The FAANG group of tech stocks have been blasé so far in 2021, including Amazon (Amazon Stock Quote, Chart, News, Analysts, Financials NASDAQ:AMZN), which has been fairly flat since last summer. Has the e-commerce giant hit a ceiling or is this just a high-performer taking a bit of a breather? Probably the latter, says Scotia Wealth Management’s Greg Newman, who likes AMZN’s long-term prospects.
“[Amazon is] the best tech company to be buying, even now,” says Newman, director of wealth management at Scotia, who spoke on BNN Bloomberg on Friday.
“We can talk about sober evaluations or un-sober evaluations in the tech space. Well, these guys trade around 35x 2023 yet has a 37 per cent earnings per share growth rate, so they’re still at a PEG of close to one.”
It’s now no surprise that Amazon did exceedingly well in 2020, both as a company and a stock, surging on the accelerated shift to online commerce. That trend had been developing for years, but the COVID-19 pandemic sped up the process, boosting Amazon’s business. In some areas like grocery, the company saw online sales more than double during the height of lockdowns last year.
And there may be no turning back, even as customers return to bricks and mortar stores in 2021. Amazon reported first quarter 2021 earnings last month where sales jumped 44 per cent year-over-year to $108.5 billion, handily beating analysts’ estimates at $104.5 billion. The company is making money, too, showing Q1 earnings of $15.79 per share compared to the consensus call for $9.54 per share.
Management has guided for second quarter 2021 revenue to grow at the more restrained pace of between 24 and 30 per cent and reaching $110-116 billion.
In his Q1 comments on the company’s path so far, CEO Jeff Bezos chose to focus on Prime Video and cloud computing powerhouse Amazon Web Services, saying in an April 29 press release,
“In just 15 years, AWS has become a $54 billion annual sales run rate business competing against the world’s largest technology companies, and its growth is accelerating — up 32 per cent year-over-year. Companies from Airbnb to McDonald’s to Volkswagen come to AWS because we offer what is by far the broadest set of tools and services available, and we continue to invent relentlessly on their behalf. We love Prime Video and AWS, and we’re proud to have them in the family,” Bezos wrote.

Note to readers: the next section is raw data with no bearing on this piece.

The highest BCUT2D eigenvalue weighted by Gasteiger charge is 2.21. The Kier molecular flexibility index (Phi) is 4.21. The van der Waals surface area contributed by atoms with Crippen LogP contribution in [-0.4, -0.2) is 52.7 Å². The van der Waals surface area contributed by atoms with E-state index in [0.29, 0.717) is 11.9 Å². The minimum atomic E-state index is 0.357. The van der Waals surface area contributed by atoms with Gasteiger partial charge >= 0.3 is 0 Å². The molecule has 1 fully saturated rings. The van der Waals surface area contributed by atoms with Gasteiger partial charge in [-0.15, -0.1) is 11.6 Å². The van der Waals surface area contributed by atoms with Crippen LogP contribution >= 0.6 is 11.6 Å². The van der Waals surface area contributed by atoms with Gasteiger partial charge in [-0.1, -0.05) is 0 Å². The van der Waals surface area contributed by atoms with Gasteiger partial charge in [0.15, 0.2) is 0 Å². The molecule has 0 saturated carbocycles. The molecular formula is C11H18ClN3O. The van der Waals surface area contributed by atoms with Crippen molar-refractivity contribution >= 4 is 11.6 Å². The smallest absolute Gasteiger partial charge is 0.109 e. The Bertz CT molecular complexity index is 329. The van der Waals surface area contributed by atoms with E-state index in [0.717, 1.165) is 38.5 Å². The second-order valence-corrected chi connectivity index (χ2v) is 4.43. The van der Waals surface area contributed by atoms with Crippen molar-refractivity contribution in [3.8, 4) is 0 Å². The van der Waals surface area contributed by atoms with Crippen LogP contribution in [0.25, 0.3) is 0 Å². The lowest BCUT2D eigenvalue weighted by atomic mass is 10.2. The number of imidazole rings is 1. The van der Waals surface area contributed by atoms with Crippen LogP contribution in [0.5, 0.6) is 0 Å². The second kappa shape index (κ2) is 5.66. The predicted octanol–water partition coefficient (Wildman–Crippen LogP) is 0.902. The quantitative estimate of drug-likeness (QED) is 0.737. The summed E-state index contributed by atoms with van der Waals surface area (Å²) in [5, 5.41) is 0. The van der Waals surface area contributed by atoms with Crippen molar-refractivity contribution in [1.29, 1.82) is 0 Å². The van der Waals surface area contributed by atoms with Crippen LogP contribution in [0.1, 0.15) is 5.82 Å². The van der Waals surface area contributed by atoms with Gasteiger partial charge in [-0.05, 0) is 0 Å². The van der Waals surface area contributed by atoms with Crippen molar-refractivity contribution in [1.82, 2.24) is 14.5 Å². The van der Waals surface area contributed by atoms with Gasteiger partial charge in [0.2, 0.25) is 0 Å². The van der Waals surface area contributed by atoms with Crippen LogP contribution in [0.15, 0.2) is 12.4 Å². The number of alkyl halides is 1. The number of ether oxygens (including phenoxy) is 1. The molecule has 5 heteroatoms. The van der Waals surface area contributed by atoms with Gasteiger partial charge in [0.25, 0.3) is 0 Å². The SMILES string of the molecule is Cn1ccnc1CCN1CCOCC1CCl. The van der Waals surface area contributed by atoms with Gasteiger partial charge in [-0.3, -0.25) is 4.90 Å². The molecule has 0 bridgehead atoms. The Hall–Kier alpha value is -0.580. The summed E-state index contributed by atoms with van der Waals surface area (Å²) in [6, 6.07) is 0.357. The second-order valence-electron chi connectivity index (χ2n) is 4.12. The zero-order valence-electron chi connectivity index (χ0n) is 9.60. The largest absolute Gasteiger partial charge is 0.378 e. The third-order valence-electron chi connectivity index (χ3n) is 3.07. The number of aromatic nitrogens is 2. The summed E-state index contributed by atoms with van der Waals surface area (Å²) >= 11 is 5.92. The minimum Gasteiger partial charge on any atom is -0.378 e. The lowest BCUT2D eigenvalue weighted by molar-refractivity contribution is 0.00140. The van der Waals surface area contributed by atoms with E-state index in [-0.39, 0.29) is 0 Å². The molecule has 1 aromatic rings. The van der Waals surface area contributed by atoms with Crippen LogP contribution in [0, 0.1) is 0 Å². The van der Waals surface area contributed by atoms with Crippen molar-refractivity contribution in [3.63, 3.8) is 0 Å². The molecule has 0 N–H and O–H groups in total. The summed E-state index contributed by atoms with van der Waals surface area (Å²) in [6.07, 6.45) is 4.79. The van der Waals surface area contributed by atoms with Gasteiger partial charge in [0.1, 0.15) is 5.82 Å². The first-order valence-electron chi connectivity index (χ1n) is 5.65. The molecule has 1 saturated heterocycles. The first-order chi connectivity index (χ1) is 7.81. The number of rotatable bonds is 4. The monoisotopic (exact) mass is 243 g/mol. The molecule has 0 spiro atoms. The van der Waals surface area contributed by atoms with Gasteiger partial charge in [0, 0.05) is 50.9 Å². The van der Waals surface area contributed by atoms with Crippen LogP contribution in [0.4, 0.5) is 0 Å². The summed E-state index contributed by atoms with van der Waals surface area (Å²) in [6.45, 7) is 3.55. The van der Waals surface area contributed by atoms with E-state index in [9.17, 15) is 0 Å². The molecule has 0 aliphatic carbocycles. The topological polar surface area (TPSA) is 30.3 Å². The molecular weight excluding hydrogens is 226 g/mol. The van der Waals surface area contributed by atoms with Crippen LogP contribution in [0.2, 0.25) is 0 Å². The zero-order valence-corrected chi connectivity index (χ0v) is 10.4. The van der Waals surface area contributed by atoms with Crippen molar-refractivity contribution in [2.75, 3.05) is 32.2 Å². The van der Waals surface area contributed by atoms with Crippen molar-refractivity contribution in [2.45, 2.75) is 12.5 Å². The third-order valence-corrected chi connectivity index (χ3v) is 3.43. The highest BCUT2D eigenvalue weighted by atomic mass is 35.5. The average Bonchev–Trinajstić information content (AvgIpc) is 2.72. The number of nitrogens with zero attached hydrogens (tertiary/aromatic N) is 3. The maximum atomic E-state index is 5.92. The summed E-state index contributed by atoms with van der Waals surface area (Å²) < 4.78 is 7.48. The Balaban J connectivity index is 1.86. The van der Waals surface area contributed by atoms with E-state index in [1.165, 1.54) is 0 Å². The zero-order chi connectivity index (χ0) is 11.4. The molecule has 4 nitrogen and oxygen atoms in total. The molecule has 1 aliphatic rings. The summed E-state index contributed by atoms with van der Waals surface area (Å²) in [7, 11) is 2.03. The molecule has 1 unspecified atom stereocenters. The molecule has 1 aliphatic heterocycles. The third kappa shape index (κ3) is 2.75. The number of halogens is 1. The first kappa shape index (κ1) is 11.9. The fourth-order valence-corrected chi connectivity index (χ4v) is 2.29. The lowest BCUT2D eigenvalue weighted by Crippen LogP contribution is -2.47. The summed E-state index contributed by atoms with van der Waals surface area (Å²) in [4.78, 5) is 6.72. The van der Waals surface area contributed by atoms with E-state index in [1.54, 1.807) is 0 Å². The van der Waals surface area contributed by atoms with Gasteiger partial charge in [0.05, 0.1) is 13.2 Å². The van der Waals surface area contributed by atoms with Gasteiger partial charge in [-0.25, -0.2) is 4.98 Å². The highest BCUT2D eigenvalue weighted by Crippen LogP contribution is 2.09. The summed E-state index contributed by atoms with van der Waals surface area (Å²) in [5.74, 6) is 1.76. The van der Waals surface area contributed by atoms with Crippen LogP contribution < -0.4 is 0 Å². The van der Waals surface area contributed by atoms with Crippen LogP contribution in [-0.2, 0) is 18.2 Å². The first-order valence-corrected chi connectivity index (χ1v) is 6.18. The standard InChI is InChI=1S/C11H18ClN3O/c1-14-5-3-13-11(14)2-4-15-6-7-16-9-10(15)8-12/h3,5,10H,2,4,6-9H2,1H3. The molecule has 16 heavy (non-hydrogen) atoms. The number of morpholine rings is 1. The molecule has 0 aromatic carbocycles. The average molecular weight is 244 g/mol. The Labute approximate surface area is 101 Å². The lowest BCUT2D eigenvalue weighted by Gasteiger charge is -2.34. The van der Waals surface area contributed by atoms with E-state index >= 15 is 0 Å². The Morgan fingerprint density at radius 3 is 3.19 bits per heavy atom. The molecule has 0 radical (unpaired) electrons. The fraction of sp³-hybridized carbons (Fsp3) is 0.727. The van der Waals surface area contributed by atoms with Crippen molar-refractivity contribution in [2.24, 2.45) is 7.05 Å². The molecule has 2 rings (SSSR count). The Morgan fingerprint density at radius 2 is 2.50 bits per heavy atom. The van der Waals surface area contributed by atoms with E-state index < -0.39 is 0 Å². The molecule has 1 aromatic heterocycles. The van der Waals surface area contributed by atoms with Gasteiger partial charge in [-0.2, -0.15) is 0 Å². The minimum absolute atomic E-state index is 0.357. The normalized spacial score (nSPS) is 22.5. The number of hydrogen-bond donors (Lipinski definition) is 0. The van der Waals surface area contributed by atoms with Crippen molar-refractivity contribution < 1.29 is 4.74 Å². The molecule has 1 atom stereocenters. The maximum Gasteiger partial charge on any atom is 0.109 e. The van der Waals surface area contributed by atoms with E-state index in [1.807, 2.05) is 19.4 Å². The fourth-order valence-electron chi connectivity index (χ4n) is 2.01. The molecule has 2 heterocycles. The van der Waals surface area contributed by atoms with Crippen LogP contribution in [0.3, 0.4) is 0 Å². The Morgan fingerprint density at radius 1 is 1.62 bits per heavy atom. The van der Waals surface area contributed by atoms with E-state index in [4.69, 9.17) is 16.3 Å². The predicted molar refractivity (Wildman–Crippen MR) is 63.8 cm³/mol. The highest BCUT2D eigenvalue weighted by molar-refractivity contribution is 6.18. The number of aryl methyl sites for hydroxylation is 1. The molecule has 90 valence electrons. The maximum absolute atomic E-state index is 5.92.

Amazon finished 2020 up a monstrous 76 per cent, which was even more remarkable as the bulk of those gains were over the first half of the year. For the past ten months dating back to mid-July 2020, AMZN is up just eight per cent.
That’s in contrast to some of the stock’s FAANG compatriots like Alphabet, which is up 56 per cent over the past ten months, Facebook, which is up 41 per cent, and Apple, which has gained 37 per cent.
Tech in general has been less buoyant in 2021, however, as the market has moved its preferences over to other sectors, eyeing economic growth in a post-pandemic global environment. The tech-heavy NASDAQ as a whole is up seven per cent year-to-date, whereas the broader S&P 500 is up 13 per cent. For a more focused look, the SPDR NYSE Technology ETF , which tracks a list of the 35 leading US-listed tech companies, is up a tiny four per cent for 2021 compared to its 2020 gains of 73 per cent.
But Newman says if you are shopping among the Big Tech names, Amazon should be in your cart.
“If you’re going to be buying any tech stock, that’s the one,” Newman said. “Is it going higher? Nobody has a crystal ball, but I would say yes.”
“I’m pretty gung-ho that Amazon will be much higher in the next couple of years,” he said. “This stock could be trading at a higher multiple.”
Newman says there’s a chance that Amazon may spin off its AWS business as a result of regulatory pressure to meet anti-trust concerns among the Big Tech companies. AWS has been a strong growth engine for Amazon for a number of years, increasing its revenue by 32 per cent year-over-year in the company’s first quarter 2021 to $13.50 billion.
“There is a risk that Big Tech does have a bullseye and they are dominant and the government could break them up and [Amazon] could spin out AWS. But at the end of the day that would probably yield more shareholder value,” Newman said.
Amazon has made news early this week as it is reportedly close to acquiring Hollywood studio MGM Holdings in a deal worth $9 billion. The purchase would be Amazon’s largest since acquiring Whole Foods in 2017 for $13.7 billion and would beef up the company’s Prime Video title catalog to help in its competition with fellow streaming services like Netflix and Disney.